Handling Active Directory with a Name Server

8.9.1 Problem

You want to allow your Active Directory Domain Controllers to register their SRV records using dynamic update.

8.9.2 Solution

As with Section 8.8, there are a number of different solutions to this problem, but this is probably the most popular. If your Windows domain has the same name as an existing zone in DNS, create subzones with the names:

  • _msdcs.name-of-Windows-2000-domain
  • _sites.name-of-Windows-2000-domain
  • _tcp.name-of-Windows-2000-domain
  • _udp.name-of-Windows-2000-domain

For example, if both the name of your Windows domain and the domain name of your main forward-mapping zone were corp.example, you would create zones called _msdcs.corp.example, _sites.corp.example, _tcp.corp.example, and _udp.corp.example. You don't need separate name servers for these zones; they can be the same as the corp.example name servers:

_msdcs.corp.example. IN NS ns1.corp.example.
_msdcs.corp.example. IN NS ns2.corp.example.

_sites.corp.example. IN NS ns1.corp.example.
_sites.corp.example. IN NS ns2.corp.example.

_tcp.corp.example. IN NS ns1.corp.example.
_tcp.corp.example. IN NS ns2.corp.example.

_udp.corp.example. IN NS ns1.corp.example.
_udp.corp.example. IN NS ns2.corp.example.

Like the special subzone for Windows hosts to register in, these zones can start as minimal zones:

$TTL 1d
@ IN SOA ns1.corp.example. hostmaster.corp.example. (
 2002061900
 1h
 15m
 30d
 1h )
 IN NS ns1.corp.example.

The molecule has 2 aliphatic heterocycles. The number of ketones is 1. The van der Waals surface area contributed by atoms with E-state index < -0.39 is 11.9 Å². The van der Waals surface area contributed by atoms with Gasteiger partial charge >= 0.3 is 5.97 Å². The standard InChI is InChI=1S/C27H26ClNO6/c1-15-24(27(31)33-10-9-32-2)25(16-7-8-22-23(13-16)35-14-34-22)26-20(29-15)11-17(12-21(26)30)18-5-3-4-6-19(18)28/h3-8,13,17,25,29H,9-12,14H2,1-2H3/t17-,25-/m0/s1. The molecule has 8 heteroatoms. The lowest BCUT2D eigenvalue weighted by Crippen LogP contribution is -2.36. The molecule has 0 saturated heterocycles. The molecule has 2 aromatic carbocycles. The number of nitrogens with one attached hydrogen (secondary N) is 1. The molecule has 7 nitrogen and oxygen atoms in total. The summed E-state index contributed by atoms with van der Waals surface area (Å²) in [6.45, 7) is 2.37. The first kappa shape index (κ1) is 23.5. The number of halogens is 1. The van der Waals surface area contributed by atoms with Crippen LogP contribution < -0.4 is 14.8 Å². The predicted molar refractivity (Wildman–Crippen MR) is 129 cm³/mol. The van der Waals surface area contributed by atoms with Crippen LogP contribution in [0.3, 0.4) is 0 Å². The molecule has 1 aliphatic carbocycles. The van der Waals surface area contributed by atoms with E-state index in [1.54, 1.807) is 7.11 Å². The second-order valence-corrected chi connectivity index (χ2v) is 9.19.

IN NS ns2.corp.example.

However, we only need to permit dynamic updates to these zones that come from our Domain Controllers:

acl domain-controllers { 192.168.0.100; 192.168.0.200; };

zone "_msdcs.corp.example" {
 type master;
 file "db._msdcs.corp.example";
 allow-update { domain-controllers; };
};

zone "_sites.corp.example" {
 type master;
 file "db._sites.corp.example";
 allow-update { domain-controllers; };
};

zone "_tcp.corp.example" {
 type master;
 file "db._tcp.corp.example";
 allow-update { domain-controllers; };
};

zone "_udp.corp.example" {
 type master;
 file "db._udp.corp.example";
 allow-update { domain-controllers; };
};

8.9.3 Discussion

The reason we can't allow dynamic updates to our main forward-mapping zone from our Domain Controllers is that it gives them too much control over the contents of the zone: someone could easily send -- or spoof -- dynamic updates from a Domain Controller and modify the zone. Instead, we create special subzones for the Domain Controllers to update. Since the domain names of the records they add usually end in _msdcs.corp.example, _sites.corp.example, _tcp.corp.example, or _udp.corp.example, the updates will modify the subzones, not their parent zone.

Domain Controllers do try to register two records that can cause problems, though: an A record attached to the domain name that matches the name of the Windows domain, and an A record in the _msdcs subdomain that has an underscore in the domain name. (All of the SRV records that Domain Controllers add have underscores in their domain names, but nearly all name servers allow that. BIND 8 name servers, by default, will complain about underscores in the owner of an A record, however.) To prevent the Domain Controller from trying to add these two records, change the value of the following Registry key to zero on the Domain Controllers:

HKEY_LOCAL_MACHINESYSTEMCurrentControlSetServicesNetlogonParametersRegisterDNSARecords

8.9.4 See Also

"DNS and Windows 2000" in Chapter 16 of DNS and BIND; and "The Ties That BIND" in the March 2001 issue of Linux Magazine, at http://www.linux-mag.com/2001-03/bind_01.html.

Getting Started

Zone Data

BIND Name Server Configuration

Electronic Mail

BIND Name Server Operations

Delegation and Registration

Security

Interoperability and Upgrading

Resolvers and Programming

Logging and Troubleshooting

IPv6



DNS & BIND Cookbook
DNS & BIND Cookbook
ISBN: 0596004109
EAN: 2147483647
Year: 2005
Pages: 220
Authors: Cricket Liu

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